A lot of people lie.
But it’s usually just little lies that serve no positive purpose.
Not too many people have the ambition to lie big. If you lie about your name and where you are from, you can make yourself into a different person. If you lie about how talented and skillful you are, you can lie your way into another profession.
Is a man who lies this much just a loathsome liar, or is he a hard-working visionary who is trying to live his dreams by any means necessary? James Franco’s heartfelt comedy “The Disaster Artist” explores these questions.
The story begins at the turn of the century. Young wanna-be actor Greg Sestero (Dave Franco) is taking an acting class in San Francisco. Greg has the looks but he is reticent. What he needs is some bravery and some passion. Fortunately, there is a guy in his acting class who has passion to spare.
Greg introduces himself to a man who calls himself Tommy Wiseau (played by James Franco). Tommy is a living mystery. He’s clearly rich but he doesn’t work. He’s clearly from the Soviet block but he steadfastly claims to be from New Orleans. He’s clearly in his 40s but he insists that he’s Greg’s age.
Tommy and Greg share an unquenchable desire to be famous actors and they become best friends. They go to Los Angeles and move in together.
Making it in Hollywood is tough for Tommy. With his long black hair, grizzled features, and thick Slavic accent, Tommy could play bad guys. But he has been lying to himself about being a young All-American boy for so long that he can’t give up now. He decides to write, direct, self-fund, and star in his own movie.
Tommy Wiseau is a real man! And his movie – “The Room” (2003) – is a real disaster.
“The Room” is the story of a banker (played by Wiseau) who is betrayed by his fiancée Lisa. The film is unbelievably terrible. It is a fun intellectual exercise to explore all the different ways it stinks.
The word misogynist is thrown around a lot. Most of the time, the “misogynist” is a chauvinist or a sexist or a regular guy born prior to 1960. Well, Tommy Wiseau was a real misogynist.
The character Lisa is a selfish, heartless, ungrateful vixen. She’s like Eve from Genesis, except with less nuance and fewer positive traits.
Tommy Wiseau viewed women as malevolent succubi who try to separate a man from his pals.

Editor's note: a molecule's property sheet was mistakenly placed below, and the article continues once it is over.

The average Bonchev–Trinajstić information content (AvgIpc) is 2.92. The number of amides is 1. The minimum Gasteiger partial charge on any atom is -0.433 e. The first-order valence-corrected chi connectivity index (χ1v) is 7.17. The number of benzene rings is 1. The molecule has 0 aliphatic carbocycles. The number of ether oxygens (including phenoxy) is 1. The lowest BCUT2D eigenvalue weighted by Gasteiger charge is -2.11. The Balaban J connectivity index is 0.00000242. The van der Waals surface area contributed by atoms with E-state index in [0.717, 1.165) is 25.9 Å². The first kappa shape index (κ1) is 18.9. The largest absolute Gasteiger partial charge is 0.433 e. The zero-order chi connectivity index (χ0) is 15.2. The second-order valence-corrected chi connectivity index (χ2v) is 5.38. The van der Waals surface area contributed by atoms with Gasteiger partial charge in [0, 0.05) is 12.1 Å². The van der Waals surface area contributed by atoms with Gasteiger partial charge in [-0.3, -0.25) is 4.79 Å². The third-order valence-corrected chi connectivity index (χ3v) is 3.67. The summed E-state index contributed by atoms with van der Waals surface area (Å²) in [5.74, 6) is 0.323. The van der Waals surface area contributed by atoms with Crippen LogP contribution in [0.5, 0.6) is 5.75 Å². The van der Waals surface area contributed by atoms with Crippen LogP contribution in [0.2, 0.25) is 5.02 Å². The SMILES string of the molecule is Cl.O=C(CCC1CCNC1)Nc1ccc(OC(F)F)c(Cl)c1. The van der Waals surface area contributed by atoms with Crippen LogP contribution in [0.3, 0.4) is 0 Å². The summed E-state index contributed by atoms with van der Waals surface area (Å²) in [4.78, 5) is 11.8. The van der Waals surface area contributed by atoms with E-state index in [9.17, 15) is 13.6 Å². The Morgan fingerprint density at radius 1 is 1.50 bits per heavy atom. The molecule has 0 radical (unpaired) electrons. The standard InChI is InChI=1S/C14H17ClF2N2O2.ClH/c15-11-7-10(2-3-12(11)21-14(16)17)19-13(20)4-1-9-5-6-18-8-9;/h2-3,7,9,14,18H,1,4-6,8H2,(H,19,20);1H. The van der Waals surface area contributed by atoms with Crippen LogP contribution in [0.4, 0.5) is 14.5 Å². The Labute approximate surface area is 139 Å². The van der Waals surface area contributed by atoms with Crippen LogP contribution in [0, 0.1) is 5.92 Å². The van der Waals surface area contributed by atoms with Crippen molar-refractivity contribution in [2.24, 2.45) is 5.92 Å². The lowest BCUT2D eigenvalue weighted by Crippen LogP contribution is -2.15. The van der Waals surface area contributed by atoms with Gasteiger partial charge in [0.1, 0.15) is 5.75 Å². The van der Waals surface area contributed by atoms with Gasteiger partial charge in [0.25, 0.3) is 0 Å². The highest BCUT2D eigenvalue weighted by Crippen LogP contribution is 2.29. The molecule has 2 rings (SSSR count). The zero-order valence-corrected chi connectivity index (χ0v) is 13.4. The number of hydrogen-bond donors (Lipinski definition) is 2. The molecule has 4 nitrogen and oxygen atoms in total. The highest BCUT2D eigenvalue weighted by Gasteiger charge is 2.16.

Tommy is a brutally bad actor. But his directing is even worse. “The Room” feels like it was made by an alien who is trying to understand Earth but doesn’t quite get it yet.
There are numerous scenes of guys tossing a football around, but they do it inside, on the roof, and usually from no more than three feet away. Lisa’s mother announces “I definitely have breast cancer” in the first act. But Lisa never so much as asks her about it again. When Lisa wants to get Tommy drunk, they consume heaping glasses of scotch and vodka. Not scotch and then vodka; scotch mixed with vodka, and no ice.
James Franco is very talented. For some reason, though, he seems to have a genuine kinship with Tommy Wiseau. In “The Disaster Artist,” Franco plays Tommy as an off-beat weirdo hero who loves Greg, loves Hollywood, loves America, and is putting it all on the line to make his dreams come true.
The surprise ending of the “The Disaster Artist” is that the real Tommy Wiseau lied his way to the top.
We still don’t know for sure where he grew up, what his real name is, or what crimes he committed to bankroll his movie. But “The Room” has become a cult classic. Tommy Wiseau has gotten even richer from all the midnight screenings of his movie and from selling his own line of Room merchandise. “The Room” made him a celebrity. An ironic celebrity, to be sure, but a celebrity nevertheless.
“The Room” is so bad that it’s good. “The Disaster Artist” is unambiguously good.